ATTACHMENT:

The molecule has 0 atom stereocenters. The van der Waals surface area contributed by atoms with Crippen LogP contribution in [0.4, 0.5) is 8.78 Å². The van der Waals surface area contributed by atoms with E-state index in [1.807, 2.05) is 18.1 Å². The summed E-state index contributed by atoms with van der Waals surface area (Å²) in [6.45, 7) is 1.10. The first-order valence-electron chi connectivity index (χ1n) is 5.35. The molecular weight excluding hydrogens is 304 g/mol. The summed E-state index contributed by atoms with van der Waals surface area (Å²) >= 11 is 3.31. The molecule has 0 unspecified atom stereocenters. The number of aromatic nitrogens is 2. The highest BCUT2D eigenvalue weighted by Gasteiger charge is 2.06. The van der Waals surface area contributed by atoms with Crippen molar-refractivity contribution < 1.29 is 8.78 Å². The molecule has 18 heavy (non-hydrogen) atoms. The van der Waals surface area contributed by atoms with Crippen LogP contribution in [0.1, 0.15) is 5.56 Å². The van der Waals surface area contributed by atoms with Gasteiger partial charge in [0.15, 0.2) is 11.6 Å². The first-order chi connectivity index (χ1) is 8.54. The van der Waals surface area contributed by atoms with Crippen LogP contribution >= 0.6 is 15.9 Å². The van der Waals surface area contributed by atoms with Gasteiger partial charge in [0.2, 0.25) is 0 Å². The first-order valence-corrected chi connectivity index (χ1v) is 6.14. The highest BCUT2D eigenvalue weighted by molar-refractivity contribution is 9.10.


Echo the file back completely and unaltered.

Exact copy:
The molecule has 0 atom stereocenters. The van der Waals surface area contributed by atoms with Crippen LogP contribution in [0.4, 0.5) is 8.78 Å². The van der Waals surface area contributed by atoms with E-state index in [1.807, 2.05) is 18.1 Å². The summed E-state index contributed by atoms with van der Waals surface area (Å²) in [6.45, 7) is 1.10. The first-order valence-electron chi connectivity index (χ1n) is 5.35. The molecular weight excluding hydrogens is 304 g/mol. The summed E-state index contributed by atoms with van der Waals surface area (Å²) >= 11 is 3.31. The molecule has 0 unspecified atom stereocenters. The number of aromatic nitrogens is 2. The highest BCUT2D eigenvalue weighted by Gasteiger charge is 2.06. The van der Waals surface area contributed by atoms with Crippen molar-refractivity contribution < 1.29 is 8.78 Å². The molecule has 18 heavy (non-hydrogen) atoms. The van der Waals surface area contributed by atoms with Crippen LogP contribution in [0.1, 0.15) is 5.56 Å². The van der Waals surface area contributed by atoms with Gasteiger partial charge in [0.15, 0.2) is 11.6 Å². The first-order chi connectivity index (χ1) is 8.54. The van der Waals surface area contributed by atoms with Crippen LogP contribution >= 0.6 is 15.9 Å². The van der Waals surface area contributed by atoms with Gasteiger partial charge in [0.2, 0.25) is 0 Å². The first-order valence-corrected chi connectivity index (χ1v) is 6.14. The highest BCUT2D eigenvalue weighted by molar-refractivity contribution is 9.10.